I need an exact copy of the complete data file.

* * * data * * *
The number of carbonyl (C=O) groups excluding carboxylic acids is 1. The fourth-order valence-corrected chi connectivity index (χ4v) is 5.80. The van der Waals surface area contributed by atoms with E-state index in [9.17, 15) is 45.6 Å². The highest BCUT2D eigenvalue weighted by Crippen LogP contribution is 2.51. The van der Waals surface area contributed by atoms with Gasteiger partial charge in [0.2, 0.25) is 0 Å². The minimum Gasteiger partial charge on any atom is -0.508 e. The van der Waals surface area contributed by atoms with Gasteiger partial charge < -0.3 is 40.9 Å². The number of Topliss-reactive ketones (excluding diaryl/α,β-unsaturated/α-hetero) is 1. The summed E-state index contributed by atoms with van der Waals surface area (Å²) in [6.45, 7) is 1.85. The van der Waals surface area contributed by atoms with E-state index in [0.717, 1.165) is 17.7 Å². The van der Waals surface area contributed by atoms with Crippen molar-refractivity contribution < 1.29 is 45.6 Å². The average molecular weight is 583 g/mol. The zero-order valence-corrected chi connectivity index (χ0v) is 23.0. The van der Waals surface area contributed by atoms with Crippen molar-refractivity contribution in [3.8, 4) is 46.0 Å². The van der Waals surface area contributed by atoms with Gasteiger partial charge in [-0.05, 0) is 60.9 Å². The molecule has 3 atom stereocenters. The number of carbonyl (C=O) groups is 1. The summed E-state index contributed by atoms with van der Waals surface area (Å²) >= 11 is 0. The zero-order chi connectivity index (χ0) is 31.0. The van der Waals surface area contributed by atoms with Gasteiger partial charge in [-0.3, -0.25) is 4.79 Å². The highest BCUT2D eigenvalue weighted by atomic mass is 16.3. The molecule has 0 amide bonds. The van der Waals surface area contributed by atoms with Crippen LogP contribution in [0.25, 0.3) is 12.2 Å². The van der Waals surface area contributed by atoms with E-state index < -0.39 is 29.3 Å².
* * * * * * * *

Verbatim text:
The number of carbonyl (C=O) groups excluding carboxylic acids is 1. The fourth-order valence-corrected chi connectivity index (χ4v) is 5.80. The van der Waals surface area contributed by atoms with E-state index in [9.17, 15) is 45.6 Å². The highest BCUT2D eigenvalue weighted by Crippen LogP contribution is 2.51. The van der Waals surface area contributed by atoms with Gasteiger partial charge in [0.2, 0.25) is 0 Å². The minimum Gasteiger partial charge on any atom is -0.508 e. The van der Waals surface area contributed by atoms with Gasteiger partial charge < -0.3 is 40.9 Å². The number of Topliss-reactive ketones (excluding diaryl/α,β-unsaturated/α-hetero) is 1. The summed E-state index contributed by atoms with van der Waals surface area (Å²) in [6.45, 7) is 1.85. The van der Waals surface area contributed by atoms with E-state index in [0.717, 1.165) is 17.7 Å². The van der Waals surface area contributed by atoms with Crippen molar-refractivity contribution < 1.29 is 45.6 Å². The average molecular weight is 583 g/mol. The zero-order valence-corrected chi connectivity index (χ0v) is 23.0. The van der Waals surface area contributed by atoms with Crippen molar-refractivity contribution in [3.8, 4) is 46.0 Å². The van der Waals surface area contributed by atoms with Gasteiger partial charge in [-0.05, 0) is 60.9 Å². The molecule has 3 atom stereocenters. The number of carbonyl (C=O) groups is 1. The summed E-state index contributed by atoms with van der Waals surface area (Å²) >= 11 is 0. The zero-order chi connectivity index (χ0) is 31.0. The van der Waals surface area contributed by atoms with Gasteiger partial charge in [-0.3, -0.25) is 4.79 Å². The highest BCUT2D eigenvalue weighted by atomic mass is 16.3. The molecule has 0 amide bonds. The van der Waals surface area contributed by atoms with Crippen LogP contribution in [0.25, 0.3) is 12.2 Å². The van der Waals surface area contributed by atoms with E-state index < -0.39 is 29.3 Å².